Faith News

A message from St George parish church


All God’s Creatures

Introduction

Last year I presented a series on the trees of the Bible which ran all through the season of Trinity or Ordinary Time. This year we will engage with the members of the animal kingdom that appear in the Bible.

In this occasional series I may suggest that you to do some additional reading and investigation for yourself and I may not use the most obvious texts.

The list of animals in the account of Creation in Genesis chapter 1 is very familiar but there are other descriptions of creation in different books of the Bible and many more animals appear throughout the text. I will take a very broad approach including living creatures from smallest to largest; virus and gnat to elephant and whale; vertebrates and invertebrates; and various borderline cases. Texts are from the New Revised Standard Version, Anglicized Edition, with the Apocrypha and Deutero Canonical Books. The collection of animals included in this series is not exhaustive and the names for some creatures may differ in other translations.

Do take some time to look at our creation window: the great west rose window in St George’s.

Consider the variety and beauty of the creatures depicted there.

In the song of praise sung by the three young men, Hananiah, Mishael and Azariah, who were thrown into the burning fiery furnace we find:

The three with one voice praised and glorified and blessed God in the furnace:
“Blessed are you, O Lord, God of our ancestors,
and to be praised and highly exalted for ever.

Bless the Lord, you whales and all that swim in the waters;
sing praise to him and highly exalt him for ever.
Bless the Lord, all birds of the air;
sing praise to him and highly exalt him for ever.
Bless the Lord, all wild animals and cattle;
sing praise to him and highly exalt him for ever.

All who worship the Lord, bless the God of gods,
Sing praise to him and give thanks to him,
For his mercy endures for ever.

                                           [Prayer of Azariah. 28, 29, 57 – 59, 68 (Apocrypha)]

Doves and Pigeons

The dove is often used as a symbol of the Holy Spirit [Mat 3. 16; Mark 1. 10; Luke 3. 22; John 1. 32]. Look around St George’s Church and you will see many images of doves.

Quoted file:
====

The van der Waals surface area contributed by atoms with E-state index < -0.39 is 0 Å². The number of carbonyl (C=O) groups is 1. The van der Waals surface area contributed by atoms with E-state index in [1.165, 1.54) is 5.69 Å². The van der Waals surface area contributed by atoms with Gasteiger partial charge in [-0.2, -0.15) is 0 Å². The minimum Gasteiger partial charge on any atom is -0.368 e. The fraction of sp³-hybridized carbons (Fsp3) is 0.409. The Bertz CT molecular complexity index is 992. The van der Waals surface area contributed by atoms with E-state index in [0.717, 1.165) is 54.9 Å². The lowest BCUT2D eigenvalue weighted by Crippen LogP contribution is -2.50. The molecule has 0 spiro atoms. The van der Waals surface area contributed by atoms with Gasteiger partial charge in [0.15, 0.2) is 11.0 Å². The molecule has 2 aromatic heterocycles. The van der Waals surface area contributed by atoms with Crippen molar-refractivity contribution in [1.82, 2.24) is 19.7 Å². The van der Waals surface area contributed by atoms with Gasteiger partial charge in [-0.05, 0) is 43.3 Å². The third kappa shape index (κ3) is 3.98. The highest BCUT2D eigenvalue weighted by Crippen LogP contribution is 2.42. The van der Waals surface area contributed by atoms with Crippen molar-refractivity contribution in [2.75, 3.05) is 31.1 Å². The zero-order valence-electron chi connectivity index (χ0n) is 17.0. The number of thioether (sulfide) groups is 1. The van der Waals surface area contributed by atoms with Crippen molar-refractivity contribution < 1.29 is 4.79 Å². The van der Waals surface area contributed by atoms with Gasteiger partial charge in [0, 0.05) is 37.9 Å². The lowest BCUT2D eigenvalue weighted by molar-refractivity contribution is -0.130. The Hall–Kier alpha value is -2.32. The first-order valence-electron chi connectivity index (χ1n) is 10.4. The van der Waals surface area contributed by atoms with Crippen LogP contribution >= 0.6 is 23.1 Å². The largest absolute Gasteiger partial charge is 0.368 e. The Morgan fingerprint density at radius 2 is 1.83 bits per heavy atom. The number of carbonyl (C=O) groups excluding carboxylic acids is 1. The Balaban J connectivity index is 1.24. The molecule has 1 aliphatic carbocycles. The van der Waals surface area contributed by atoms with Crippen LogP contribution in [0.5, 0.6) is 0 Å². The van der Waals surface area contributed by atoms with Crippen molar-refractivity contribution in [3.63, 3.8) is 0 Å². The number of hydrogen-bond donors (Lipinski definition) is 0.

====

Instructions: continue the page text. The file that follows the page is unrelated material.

Listen to this hymn – Enemy of Apathy:

Returning to the story of Noah we read that, when the raven did not return, Noah decided to send out a dove. The dove came back so Noah waited another week and sent out the dove again. This time the dove brought back ‘a freshly plucked olive leaf’ [Gen 8. 11]. From this Noah knew that green plants were growing. After a further seven days, Noah sent out the dove again and this time it did not return so Noah knew that it must have found somewhere to roost. Now Noah could feel sure that the waters were abating.

The turtle dove features in the cutting of a covenant, a double sided promise. Various creatures might be used in this ceremony. God’s promise to Abram concerning the land involved the use of animals including a turtle dove and a young pigeon. Abram could walk between the mammals, whose bodies were split and placed on either side of the path way and the birds which were placed uncut, several on each side, to make the covenant with God [Gen 15. 9 – 10; Lev 1. 14 – 17].

On the fortieth day after his birth, Mary and Joseph brought Jesus to the Temple, to offering of the two turtledoves or young pigeons [Luke 2. 23 – 24] for the purification of Mary [Lev 12. 1 – 8]. This was required for all births. There seems to be a conflation of this ceremony with the presentation of Jesus as a first born son but there is no mention of the payment for the redemption of the firstborn. Later when Jesus visited the Temple at Passover he found doves and other animals being sold there: read what happened [Mat 21. 12; Mark 11. 15; John 2. 14 -16].

The dove is described by Jesus as ‘innocent’. When he sends out his disciples to proclaim the good news, he tells them to be ‘wise as serpents and innocent as doves’ [Mat 10. 16]. The dove is often used as a symbol of peace, new life, purity, grace and gentleness [Song of Songs 1. 15; Ps 68. 13; Ps 55. 6].

Blessed are you, O Lord our God,
Maker of all living creatures:
fish in the sea, birds in the air,
and animals on the land.
May we always praise you
for all your beauty in creation.
Blessed are you, O Lord our God,
in all your creatures.
Amen